Clairo releases second studio album, Sling, a more laid-back and relaxed affair than its predecessor… and that’s a good thing.
When singer-songwriter Clairo released her debut studio album Immunity back in August of 2019, she took the music community by storm with her incredibly unique sound and brilliant mix of bedroom pop and traditional indie. It was certainly a promising start for somebody who could be one of the most interesting artists in the industry in the years to come.
Two years later and now we have Sling which is very clearly a more stripped-down, folk-rock album as opposed to her more poppy predecessor. Similar to how Taylor Swift released folklore after the release of Lover.
Sling is one of those albums that you will find yourself listening to time and time again and not just because the songs are unique and full of wonder and delight. It’s a strange album that makes you feel warm and comforted, like cuddling up by a fireplace on a blisteringly cold December evening. One of the songs that most evokes this sensation is the opener, Bambi.
“The work’s laid out, cut out to the seams / It’s not that I crave any more company” the singer echoes while a soothing and transcending instrumental flows naturally throughout the track. It’s hard not to feel comforted yet also moved profoundly while listening to the record, as Clairo’s vocals have never sounded better.
It’s genuinely remarkable how effortlessly each track carries onto the next. I’m a sucker for any album where you simply can’t tell where one song ends and the following one begins, and Sling is basically the definition of that. Amoeba flows right into Partridge, but you would swear that it’s just one long, mesmerizing track.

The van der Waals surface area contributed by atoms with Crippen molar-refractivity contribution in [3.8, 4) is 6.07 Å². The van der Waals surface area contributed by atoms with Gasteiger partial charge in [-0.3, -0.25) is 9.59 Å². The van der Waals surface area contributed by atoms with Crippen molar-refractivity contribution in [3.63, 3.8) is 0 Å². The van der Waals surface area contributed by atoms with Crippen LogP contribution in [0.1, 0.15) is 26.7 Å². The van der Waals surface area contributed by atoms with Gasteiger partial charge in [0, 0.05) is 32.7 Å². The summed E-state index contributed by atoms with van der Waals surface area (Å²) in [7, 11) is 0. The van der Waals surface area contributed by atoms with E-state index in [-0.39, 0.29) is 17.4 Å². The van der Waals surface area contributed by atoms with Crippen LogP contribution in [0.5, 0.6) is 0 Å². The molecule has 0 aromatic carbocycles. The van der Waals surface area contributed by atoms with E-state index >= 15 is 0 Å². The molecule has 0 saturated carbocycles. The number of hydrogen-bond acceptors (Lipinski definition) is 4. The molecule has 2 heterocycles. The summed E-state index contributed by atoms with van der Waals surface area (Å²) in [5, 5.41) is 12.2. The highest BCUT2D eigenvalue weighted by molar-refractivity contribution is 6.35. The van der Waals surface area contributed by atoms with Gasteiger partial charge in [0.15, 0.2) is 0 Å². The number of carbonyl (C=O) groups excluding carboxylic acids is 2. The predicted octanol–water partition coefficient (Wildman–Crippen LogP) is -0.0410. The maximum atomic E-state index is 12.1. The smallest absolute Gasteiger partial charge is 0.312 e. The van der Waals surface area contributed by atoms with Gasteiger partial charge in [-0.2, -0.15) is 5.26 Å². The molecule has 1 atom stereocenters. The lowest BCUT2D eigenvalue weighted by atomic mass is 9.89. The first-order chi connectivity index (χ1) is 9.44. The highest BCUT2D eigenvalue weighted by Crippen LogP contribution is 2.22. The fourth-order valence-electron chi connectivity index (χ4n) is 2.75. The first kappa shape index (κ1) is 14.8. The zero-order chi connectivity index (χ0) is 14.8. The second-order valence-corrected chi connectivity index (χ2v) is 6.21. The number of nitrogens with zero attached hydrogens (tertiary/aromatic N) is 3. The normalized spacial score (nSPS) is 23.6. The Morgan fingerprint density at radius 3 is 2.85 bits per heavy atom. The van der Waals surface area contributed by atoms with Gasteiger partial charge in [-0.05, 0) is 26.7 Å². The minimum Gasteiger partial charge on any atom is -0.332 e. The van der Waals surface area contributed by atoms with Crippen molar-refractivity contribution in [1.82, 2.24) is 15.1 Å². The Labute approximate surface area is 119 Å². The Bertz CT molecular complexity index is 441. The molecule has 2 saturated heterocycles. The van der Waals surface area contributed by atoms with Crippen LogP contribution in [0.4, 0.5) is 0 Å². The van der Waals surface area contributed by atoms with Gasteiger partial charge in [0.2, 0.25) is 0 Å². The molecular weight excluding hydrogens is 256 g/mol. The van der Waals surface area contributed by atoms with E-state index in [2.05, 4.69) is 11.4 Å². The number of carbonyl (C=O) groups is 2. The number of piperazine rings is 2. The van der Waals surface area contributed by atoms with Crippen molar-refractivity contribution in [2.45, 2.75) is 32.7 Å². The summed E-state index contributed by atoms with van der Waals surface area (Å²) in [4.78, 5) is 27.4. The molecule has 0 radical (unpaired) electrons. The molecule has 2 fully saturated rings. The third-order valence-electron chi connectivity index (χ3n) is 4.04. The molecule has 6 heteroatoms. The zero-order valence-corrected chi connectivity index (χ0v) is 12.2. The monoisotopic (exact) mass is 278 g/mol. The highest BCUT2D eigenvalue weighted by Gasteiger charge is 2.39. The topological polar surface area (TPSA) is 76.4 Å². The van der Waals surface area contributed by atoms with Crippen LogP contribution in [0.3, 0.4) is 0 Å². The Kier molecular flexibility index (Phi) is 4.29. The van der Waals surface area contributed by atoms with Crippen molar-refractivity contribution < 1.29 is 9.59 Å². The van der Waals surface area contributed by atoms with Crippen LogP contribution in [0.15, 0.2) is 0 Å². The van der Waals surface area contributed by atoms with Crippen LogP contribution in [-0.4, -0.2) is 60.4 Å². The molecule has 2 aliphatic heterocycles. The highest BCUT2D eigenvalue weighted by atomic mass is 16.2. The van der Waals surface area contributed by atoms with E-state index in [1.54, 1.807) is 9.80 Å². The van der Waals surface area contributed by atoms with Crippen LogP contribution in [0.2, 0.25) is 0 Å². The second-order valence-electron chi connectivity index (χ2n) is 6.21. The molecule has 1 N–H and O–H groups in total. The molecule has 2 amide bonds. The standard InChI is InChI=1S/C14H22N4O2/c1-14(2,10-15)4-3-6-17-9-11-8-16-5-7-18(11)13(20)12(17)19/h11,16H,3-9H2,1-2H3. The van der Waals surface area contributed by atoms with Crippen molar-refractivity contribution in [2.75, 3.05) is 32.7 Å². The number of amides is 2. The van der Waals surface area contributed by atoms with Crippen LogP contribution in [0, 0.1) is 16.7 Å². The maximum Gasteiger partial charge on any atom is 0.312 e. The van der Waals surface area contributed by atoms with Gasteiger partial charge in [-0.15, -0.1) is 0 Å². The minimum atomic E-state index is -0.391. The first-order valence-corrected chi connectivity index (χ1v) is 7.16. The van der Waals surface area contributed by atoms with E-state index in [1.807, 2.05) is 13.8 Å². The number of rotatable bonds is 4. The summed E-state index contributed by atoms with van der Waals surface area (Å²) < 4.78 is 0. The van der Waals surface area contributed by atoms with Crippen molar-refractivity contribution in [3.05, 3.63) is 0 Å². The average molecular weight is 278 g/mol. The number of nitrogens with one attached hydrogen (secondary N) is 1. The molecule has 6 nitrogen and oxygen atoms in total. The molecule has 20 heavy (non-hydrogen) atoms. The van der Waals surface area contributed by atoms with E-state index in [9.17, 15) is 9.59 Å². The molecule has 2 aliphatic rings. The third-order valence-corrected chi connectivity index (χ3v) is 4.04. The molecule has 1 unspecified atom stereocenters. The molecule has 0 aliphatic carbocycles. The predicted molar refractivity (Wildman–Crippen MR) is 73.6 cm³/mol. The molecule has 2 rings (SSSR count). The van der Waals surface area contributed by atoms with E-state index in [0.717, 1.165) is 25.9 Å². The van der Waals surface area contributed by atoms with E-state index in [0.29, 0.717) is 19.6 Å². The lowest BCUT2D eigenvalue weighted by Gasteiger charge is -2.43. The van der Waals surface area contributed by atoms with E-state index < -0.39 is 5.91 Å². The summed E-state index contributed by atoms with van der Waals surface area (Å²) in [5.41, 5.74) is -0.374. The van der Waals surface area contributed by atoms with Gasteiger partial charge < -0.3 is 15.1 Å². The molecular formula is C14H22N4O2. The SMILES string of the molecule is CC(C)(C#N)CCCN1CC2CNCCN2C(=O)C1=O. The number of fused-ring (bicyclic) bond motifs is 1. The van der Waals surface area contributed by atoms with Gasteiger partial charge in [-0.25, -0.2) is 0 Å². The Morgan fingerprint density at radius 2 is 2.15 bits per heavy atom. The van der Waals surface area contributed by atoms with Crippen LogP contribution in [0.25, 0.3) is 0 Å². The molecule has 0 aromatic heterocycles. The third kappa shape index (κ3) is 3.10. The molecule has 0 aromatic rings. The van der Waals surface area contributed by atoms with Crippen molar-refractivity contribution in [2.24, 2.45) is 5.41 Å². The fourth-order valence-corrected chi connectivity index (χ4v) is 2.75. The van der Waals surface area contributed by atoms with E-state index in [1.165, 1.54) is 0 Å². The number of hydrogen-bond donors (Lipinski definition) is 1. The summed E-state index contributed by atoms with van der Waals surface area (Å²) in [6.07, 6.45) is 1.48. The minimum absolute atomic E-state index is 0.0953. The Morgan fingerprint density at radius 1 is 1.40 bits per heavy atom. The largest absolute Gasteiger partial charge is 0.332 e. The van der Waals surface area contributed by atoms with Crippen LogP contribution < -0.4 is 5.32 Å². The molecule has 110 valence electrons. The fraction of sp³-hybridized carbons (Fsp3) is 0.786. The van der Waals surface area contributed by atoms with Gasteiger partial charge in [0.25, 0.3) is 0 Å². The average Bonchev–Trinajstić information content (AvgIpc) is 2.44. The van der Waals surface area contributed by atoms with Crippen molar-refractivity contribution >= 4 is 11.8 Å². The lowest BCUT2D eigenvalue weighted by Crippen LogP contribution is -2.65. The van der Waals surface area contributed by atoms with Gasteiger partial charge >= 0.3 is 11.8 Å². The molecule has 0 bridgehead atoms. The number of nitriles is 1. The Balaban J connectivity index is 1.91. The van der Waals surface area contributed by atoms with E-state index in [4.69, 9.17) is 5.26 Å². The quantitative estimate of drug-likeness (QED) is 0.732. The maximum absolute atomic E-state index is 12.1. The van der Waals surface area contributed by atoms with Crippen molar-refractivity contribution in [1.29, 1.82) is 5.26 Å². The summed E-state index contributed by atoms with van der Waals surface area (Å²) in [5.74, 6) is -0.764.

A favorite of mine here would easily have to be Zinnias, which has a sort of folk and soft-rock feel to it, but it gratefully doesn’t break the feel of the album’s sound whatsoever. Jack Antonoff is a producer on this record but it’s never more noticeable than on this track. His trademark production style is in full force here and it’s a beauty to behold.
If there is one thing that I wish Clairo did differently with this album, it would have to be her adding a bit more of a mix-up in the sound every once in a while. She was on the right track incorporating elements of soft-rock in the aforementioned Zinnias, but for the most part, the album can occasionally feel uninventive, even if the album as a whole is undeniably amazing to listen to.
Clairo has only just made a name for herself a few years ago, but now with this second studio album being released into the world, I wouldn’t be surprised if she becomes one of the next big things.